Thirteen writers have made it on to the judges' list of finalists under serious consideration for the fourth Man Booker International Prize, the £60,000 award which recognises one writer for his or her achievement in fiction. I think this is quite unusual for a children's author, though Pullman's His dark materials trilogy has crossed over to adults as well. Other names to note are Scottish author James Kelman and John le Carre. The latter apparently didn't want to be included as he prefers not to compete for prizes (to let less-well known writers have a chance).The full list is:

Wang Anyi (China)
Juan Goytisolo (Spain)
James Kelman (UK)
John le Carré (UK)
Amin Maalouf (Lebanon)
David Malouf (Australia)
Dacia Maraini (Italy)
Rohinton Mistry (India/Canada)
Philip Pullman (UK)
Marilynne Robinson (USA)
Philip Roth (USA)
Su Tong (China)
Anne Tyler (USA)

The Man Booker International Prize winner will be announced at the Sydney Writers' Festival on 18 May and the winner will be celebrated at an awards ceremony in London on 28 June 2011. Read more via the official site or the BBC.

Tuesday, 29 March 2011

What did I miss?

I was on holiday last week, when quite a lot seemed to happen in the world of children's literature. This is a catch up post to try to cover some of it. Perhaps the saddest news was the death of Diana Wynne Jones who was writing fantasy series long before Harry Potter was ever thought of. Here are the books of hers we stock - my absolute favourite is Fire and hemlock, though Howl's moving castle might be the most famous because it has been made into a film. An obituary has appeared in the Guardian.

Michael Gove, Education Secretary in the UK parliament, caused a bit of a stir by suggesting that children should read 50 books per year. This is certainly controversial given that many councils, particularly in England, are contemplating closing some of their libraries and school libraries are also under threat. So where do children get the books if they can't afford to buy them? As part of the debate, the Independent has also jumped in with its list of what those 50 books should be - a surefire way to put any child off reading in my opinion. See what you think.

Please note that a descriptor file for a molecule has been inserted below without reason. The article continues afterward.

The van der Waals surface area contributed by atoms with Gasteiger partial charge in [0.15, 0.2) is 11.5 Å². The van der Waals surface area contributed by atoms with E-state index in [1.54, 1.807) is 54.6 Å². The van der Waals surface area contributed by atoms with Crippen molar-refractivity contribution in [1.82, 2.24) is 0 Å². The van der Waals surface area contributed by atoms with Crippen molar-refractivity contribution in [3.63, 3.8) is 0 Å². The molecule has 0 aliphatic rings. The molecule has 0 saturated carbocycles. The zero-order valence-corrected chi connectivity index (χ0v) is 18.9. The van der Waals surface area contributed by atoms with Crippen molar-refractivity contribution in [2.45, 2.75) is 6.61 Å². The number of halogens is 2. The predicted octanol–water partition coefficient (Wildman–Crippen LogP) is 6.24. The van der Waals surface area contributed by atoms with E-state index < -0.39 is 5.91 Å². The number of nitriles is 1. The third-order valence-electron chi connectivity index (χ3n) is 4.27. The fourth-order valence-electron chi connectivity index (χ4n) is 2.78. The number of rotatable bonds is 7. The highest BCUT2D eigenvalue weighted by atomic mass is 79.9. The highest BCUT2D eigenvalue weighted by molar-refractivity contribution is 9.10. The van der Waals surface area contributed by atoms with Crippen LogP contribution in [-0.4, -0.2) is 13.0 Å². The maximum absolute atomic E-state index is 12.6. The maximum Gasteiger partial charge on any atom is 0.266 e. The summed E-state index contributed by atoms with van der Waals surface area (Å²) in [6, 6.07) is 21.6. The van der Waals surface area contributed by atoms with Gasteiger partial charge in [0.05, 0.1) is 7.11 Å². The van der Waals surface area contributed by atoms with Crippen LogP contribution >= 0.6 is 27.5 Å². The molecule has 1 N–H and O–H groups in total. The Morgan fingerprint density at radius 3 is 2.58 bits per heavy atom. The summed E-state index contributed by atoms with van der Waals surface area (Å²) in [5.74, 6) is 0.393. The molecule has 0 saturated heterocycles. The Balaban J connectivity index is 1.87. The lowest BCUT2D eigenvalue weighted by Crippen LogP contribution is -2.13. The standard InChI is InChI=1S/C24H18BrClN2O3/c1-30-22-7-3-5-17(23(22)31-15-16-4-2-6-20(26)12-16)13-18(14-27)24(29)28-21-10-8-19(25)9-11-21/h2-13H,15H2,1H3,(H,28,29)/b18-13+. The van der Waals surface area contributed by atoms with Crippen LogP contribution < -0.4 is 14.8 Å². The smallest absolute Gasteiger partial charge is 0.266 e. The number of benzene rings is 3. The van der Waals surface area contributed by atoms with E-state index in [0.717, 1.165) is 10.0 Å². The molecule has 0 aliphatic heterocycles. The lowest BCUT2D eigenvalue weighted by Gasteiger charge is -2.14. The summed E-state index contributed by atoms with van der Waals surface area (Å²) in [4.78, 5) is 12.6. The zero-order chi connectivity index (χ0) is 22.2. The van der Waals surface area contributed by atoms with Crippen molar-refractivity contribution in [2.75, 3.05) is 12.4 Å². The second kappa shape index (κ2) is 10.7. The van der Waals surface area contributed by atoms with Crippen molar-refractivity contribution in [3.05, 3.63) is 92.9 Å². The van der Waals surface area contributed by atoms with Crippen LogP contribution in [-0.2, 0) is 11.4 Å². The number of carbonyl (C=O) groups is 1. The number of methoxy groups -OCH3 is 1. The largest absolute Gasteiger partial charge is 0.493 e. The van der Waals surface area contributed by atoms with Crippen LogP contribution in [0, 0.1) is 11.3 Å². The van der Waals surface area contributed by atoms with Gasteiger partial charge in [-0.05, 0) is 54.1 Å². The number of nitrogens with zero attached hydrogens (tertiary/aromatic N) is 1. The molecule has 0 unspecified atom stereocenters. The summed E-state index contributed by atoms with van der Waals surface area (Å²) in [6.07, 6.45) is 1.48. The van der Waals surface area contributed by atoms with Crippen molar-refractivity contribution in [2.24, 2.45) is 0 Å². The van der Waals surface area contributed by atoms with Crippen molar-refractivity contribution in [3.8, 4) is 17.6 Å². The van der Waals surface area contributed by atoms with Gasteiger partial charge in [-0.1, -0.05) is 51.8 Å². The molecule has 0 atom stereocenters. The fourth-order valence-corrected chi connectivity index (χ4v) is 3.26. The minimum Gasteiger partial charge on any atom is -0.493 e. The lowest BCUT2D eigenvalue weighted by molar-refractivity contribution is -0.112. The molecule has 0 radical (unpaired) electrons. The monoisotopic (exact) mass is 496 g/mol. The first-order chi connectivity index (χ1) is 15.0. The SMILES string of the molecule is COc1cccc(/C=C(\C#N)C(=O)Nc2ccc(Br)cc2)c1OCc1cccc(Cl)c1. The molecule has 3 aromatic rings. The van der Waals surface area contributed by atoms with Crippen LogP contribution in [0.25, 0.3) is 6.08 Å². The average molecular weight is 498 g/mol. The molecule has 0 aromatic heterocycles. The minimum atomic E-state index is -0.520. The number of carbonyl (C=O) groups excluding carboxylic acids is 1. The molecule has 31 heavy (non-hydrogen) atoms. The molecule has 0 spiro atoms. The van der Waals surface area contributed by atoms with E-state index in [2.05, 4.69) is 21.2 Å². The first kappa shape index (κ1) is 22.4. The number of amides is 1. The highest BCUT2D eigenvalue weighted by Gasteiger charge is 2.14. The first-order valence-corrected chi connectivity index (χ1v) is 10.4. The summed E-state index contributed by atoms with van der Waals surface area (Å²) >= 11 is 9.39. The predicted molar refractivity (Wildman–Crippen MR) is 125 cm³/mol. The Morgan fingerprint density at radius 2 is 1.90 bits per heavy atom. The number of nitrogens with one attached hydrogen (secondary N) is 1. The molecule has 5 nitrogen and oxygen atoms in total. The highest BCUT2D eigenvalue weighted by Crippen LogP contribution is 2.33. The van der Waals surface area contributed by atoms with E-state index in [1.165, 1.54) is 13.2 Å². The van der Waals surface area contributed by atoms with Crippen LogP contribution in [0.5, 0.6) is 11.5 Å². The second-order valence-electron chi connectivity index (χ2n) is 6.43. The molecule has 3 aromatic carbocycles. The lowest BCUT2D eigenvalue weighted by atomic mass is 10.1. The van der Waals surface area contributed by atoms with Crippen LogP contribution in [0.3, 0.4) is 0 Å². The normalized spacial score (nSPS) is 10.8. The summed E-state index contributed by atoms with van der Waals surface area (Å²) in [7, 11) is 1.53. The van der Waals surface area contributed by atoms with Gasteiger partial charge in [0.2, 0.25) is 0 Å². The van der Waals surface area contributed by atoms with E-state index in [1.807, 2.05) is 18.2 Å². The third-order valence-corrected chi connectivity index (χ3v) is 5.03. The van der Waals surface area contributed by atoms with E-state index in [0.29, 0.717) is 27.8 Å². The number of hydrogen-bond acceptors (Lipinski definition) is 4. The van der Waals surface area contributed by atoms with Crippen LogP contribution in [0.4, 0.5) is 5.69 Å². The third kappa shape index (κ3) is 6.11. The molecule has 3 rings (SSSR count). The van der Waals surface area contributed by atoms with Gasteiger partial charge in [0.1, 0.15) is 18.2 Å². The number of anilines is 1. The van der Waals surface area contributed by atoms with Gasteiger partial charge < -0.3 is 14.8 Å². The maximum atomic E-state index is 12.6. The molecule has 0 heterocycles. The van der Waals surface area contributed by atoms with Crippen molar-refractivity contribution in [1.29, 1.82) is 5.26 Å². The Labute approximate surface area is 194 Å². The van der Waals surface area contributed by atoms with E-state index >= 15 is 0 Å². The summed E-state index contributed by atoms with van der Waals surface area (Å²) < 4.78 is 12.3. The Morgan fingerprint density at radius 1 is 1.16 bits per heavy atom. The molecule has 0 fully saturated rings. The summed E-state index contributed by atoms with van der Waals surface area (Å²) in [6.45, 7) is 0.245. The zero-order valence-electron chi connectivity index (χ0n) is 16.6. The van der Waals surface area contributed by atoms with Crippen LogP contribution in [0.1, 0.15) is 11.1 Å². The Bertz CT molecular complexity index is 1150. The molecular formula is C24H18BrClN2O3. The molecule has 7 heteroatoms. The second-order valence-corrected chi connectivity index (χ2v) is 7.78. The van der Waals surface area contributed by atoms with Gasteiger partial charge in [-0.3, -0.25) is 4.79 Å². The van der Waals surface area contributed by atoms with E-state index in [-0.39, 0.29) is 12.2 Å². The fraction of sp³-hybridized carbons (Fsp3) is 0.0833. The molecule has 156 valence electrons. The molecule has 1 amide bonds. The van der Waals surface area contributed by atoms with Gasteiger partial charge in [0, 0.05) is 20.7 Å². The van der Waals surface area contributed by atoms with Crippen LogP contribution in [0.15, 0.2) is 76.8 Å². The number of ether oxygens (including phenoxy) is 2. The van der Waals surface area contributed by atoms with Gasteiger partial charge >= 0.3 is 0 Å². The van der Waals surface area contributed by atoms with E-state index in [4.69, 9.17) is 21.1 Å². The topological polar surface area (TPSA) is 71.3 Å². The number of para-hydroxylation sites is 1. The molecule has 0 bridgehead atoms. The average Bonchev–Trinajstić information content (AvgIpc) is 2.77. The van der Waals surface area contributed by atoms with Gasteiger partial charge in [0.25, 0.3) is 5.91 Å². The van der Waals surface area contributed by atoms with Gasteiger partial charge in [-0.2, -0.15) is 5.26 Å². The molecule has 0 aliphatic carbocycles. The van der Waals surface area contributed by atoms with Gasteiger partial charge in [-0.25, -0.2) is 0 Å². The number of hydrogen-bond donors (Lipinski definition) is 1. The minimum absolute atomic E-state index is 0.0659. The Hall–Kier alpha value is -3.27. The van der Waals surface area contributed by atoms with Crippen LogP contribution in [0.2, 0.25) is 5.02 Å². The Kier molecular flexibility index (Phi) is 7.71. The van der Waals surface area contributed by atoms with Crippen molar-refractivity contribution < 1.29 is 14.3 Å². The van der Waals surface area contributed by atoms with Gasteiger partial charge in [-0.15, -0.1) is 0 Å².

Updating a beloved clasic is another way to cause controversy, and there are two developments here. Frank Cottrell Boyce is producing a sequel to Ian Fleming's Chitty Chitty Bang Bang - read about it via the Guardian and the BBC - and Jacqueline Wilson is to update Five children and it by E Nesbit. Again, the Guardian has the details. The Nosy Crow blog puts the arguments for and against updates. If you want to read, or re-read, the originals we have both titles in stock.

The Eagle - the new film based on Rosemary Sutcliff's Eagle of the Ninth is out now and was reviewed favourably in Sunday's Observer and the Guardian even has an editorial about it, In praise of Rosemary Sutcliff. Again, you can borrow the book from us.

Finally, Booktrust has announced the winners of it's Best New Illustrators award. They are:

Joe Berger
Claudia Boldt
Katie Cleminson
Chris Haughton
Alice Melvin
Sara Ogilvie
Levi Pinfold
Salvatore Rubbino
Viviane Schwarz
Kevin Waldron